tnade experienced men hesitate to accept
as true the reports of the ailver find, but
the men brought in tbe metal, and tbut
settled it. When tbe story was verified
there was a stampede for tbe bills, and
Yesterday tbe woods were full of pros
pectors, and capitalists are cultivating
Tonken. Land on the copper range is
worth a good deal more than it was, and
hundreds of dollars per acre are con
temptuously refused for hilly tracts that
would not brinjc as many cents ten days
Denied an Indiana Man a Pardon.
Washington, Oct. 14 The president
lias denied a pardon to William Hein
heimer, of Indiana, sentenced to two and
oue-bsjf ; years ; in the penitentiary for
HOuH'S SUCCESSOR ..ELECTED.
Hear Sanford Chosen President of the
Adams Express Company.
Nzw York, Oct. 14. The stock of
Adams Express company is closely held
by investors. None was sold on the stork
exchange as a result of the retirement of
Hosy. No outsider has been allowed to
know anything of the operations of tbe
company. No reports are ever made.
The officers always told applicants for in
formation that the company would buy
their stock if they did not want it. Tbe
stock pays 8 per cent, and is quoted at
1.44 and $l.4.
Charges Against the Betlred Men.
At a meeting of tbe directors yesterday,
Henry Sanford, of Bridgeport, Conn.,
who has been largely instrumental in fer
reting oat tha charges against Mr. - Hoey
and. Mr. Spnouer, was elected president,
and Frederick Lovejoy, of this city,
chosen vice president. Hoey and Spooner
are charged with having employed the
funds and influence of the company for
their private gain, and with having by
means of questionable dealing with rivals
of the Adams Express company pocketed
hundreds of thousands of dollars drawn
out of the treasury of the company of
which th,ey were the chief executive of
ficers. Some Civil Suits Probable.
The directors, after a full investigation
of the atliirs of the company, declare
that its capi.al is no way impaired,
despite its heavy losses The directors
h ive taken action in the interest of tLa
stockholders, and are now preparing to
make a public statement, which will dis
close the actual financial condition of the
company. It is believed that no criminal
charges will be pushed against either
Hoey or Spooner, but that, as they are
both men of enormous wealth, they will
be sued in the civil courts for the recoveiy
of tbe company's money, which, it is
alleged, they fraudulently appropriated to
t heir own use.
WORK ON THE HENNIPIN CANAL.
Condemnation Proceedings To Be Pushed
Chicago. Oct. 14. What may be con
sidered as beiug the first real work in the
building of the Hennepin canal, from the
I lmois river to the mouth of tbe Rock
r.ver, was begun iu District Attorney
A Gilchrist's office yesterday, when the last
Conference was held between Mr. Milchrist
and Captain Marshall, the government
engineer. The plans for acquiring the
n nety-mile strip necessary to the digging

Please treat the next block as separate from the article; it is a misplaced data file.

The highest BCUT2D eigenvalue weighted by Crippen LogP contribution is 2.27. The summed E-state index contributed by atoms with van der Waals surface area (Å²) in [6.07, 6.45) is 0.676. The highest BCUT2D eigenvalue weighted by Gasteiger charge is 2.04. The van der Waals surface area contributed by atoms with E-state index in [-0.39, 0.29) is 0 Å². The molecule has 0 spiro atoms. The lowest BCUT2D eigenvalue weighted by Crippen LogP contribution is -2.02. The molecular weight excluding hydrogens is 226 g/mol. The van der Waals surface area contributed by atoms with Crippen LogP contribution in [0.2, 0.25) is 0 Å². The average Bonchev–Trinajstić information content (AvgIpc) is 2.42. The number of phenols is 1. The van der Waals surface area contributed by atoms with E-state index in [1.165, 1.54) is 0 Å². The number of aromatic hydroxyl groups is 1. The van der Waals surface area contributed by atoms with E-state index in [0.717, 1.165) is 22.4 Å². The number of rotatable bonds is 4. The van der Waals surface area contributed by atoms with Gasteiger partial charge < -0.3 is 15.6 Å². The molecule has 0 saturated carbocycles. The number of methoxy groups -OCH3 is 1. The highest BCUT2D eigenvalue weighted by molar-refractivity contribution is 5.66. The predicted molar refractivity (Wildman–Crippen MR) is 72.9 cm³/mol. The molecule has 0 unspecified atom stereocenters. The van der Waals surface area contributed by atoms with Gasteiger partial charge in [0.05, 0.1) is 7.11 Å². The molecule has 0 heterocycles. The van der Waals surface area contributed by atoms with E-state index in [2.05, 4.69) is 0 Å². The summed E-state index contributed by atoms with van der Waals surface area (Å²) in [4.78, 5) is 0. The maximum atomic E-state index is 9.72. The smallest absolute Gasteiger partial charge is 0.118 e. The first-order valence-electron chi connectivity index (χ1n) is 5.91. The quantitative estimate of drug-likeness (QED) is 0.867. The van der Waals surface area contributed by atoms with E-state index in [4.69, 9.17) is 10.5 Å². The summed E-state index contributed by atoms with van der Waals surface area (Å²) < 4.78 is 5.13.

of the canal were discussed, and it was
decided to go to Peoria next Monday and
push the condemnation proceedings begun
some time aso to secure the land.
Many Land Oirners Compromising.
The condemnation suits will not take
long in trying, and Mr. Milchrist and
Judge BIod?ett think two weeks will be
0 vupied in tbe hearing of the cases.
M.my of the owners of the land along tLe
rJ lie have compromised with tbe govern
ment, and titles for about fifteen miles of
the route are already iu the possession of
t ii- government. The Hennepin canal is
in elided to make a short route from tte
1 linois river to tbe Mississippi, lare
e ugh to accommodate vessels drawing
t -n feet of water. The last congress ap
propriated to O.CKX) to begin the work, and
b?f re this amount is exhausted it is ex
peeled that congress will make a further
NO CAUSE FOR REMORSE.
A Locky Shot Results in Ridding the
Earth of a Thief.
Garseksvillk, N. Y., Oct. 14. Esler
Hoi, a farmer, returned to his borne at
Hart's Corners, Saturday night with $180,
tbe proceed. of apples sold in New York.
Tbe money was placed in a coat in the
closi-t. Shortly after, midnight be was
aroused by a noise in the bouse. Grabbing
a gun be leaned out of the widow, and
hearing a man running, he fired, and tbe
intruder cried with pain. In the morning
a trail of .blood was found loading to a
Fonnd tbe Burglar's Body.
Some children playing by a creek half a
mile from Hood's house. Sunday, discov
ered tbe body of a man in the water. In
tbe left cheek were buckshot, and tbe
man looked to be a tramp. Tbe wounds,
it is said, were not sufficient to have
caused death, and it is surmised that he
fell from lb bridge while crossing tbe
creek and was drowned. Hood was filled
with remorse, and offered to submit to ar
rest, but it is Raid-that he will not be heid
responsible for the man 's death.
A Strike of the Newsboys.
ItoVEK. Oct. 14. The Evening Times
annot need that hereafter its price of sub
script on would be 10 cents a week in
stead of 15 as heretofore. The price to
the newsboys who sell on the streets is
Zxi ceats per copy. Monday night the
boys niet and decided that tbey could not
sell enough papers on the streets at 5
cents a copy with the subscription pi ice
at 0 cents a week to justify them in con
tinuing in tbe business, so tbey declared
a strike against Tbe Times, and say they
will se 1 no more papers until the sub
scription price is advanced to its former
The Chicago Anarchist Cases.
Wab usgtoj--, Oct 14 In the supreme
court of tbe United States yesterday